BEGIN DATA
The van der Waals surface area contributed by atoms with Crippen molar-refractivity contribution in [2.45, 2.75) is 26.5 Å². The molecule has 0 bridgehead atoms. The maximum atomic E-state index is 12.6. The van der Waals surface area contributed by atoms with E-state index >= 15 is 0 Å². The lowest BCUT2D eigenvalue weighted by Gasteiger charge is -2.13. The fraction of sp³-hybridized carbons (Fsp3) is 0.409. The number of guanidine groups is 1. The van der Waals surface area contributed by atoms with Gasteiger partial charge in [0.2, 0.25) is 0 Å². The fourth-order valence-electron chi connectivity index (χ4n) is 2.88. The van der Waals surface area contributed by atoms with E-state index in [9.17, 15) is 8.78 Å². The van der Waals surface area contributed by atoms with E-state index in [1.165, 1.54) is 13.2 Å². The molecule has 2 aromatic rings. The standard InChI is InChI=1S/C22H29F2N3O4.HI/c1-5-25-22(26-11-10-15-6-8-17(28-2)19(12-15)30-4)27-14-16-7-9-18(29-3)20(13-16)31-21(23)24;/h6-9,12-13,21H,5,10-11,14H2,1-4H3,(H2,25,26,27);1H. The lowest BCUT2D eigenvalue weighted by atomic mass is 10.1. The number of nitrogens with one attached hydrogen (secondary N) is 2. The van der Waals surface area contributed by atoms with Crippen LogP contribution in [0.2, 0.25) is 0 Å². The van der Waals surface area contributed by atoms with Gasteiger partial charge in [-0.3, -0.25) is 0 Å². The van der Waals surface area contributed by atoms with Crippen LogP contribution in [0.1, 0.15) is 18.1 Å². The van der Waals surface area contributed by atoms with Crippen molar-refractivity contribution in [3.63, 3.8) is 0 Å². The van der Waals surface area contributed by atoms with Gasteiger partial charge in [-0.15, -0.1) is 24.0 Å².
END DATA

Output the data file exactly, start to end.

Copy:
The van der Waals surface area contributed by atoms with Crippen molar-refractivity contribution in [2.45, 2.75) is 26.5 Å². The molecule has 0 bridgehead atoms. The maximum atomic E-state index is 12.6. The van der Waals surface area contributed by atoms with E-state index >= 15 is 0 Å². The lowest BCUT2D eigenvalue weighted by Gasteiger charge is -2.13. The fraction of sp³-hybridized carbons (Fsp3) is 0.409. The number of guanidine groups is 1. The van der Waals surface area contributed by atoms with Gasteiger partial charge in [0.2, 0.25) is 0 Å². The fourth-order valence-electron chi connectivity index (χ4n) is 2.88. The van der Waals surface area contributed by atoms with E-state index in [9.17, 15) is 8.78 Å². The van der Waals surface area contributed by atoms with E-state index in [1.165, 1.54) is 13.2 Å². The molecule has 2 aromatic rings. The standard InChI is InChI=1S/C22H29F2N3O4.HI/c1-5-25-22(26-11-10-15-6-8-17(28-2)19(12-15)30-4)27-14-16-7-9-18(29-3)20(13-16)31-21(23)24;/h6-9,12-13,21H,5,10-11,14H2,1-4H3,(H2,25,26,27);1H. The lowest BCUT2D eigenvalue weighted by atomic mass is 10.1. The number of nitrogens with one attached hydrogen (secondary N) is 2. The van der Waals surface area contributed by atoms with Crippen LogP contribution in [0.2, 0.25) is 0 Å². The van der Waals surface area contributed by atoms with Gasteiger partial charge in [-0.3, -0.25) is 0 Å². The van der Waals surface area contributed by atoms with Crippen LogP contribution in [0.1, 0.15) is 18.1 Å². The van der Waals surface area contributed by atoms with Crippen molar-refractivity contribution in [3.63, 3.8) is 0 Å². The van der Waals surface area contributed by atoms with Gasteiger partial charge in [-0.15, -0.1) is 24.0 Å².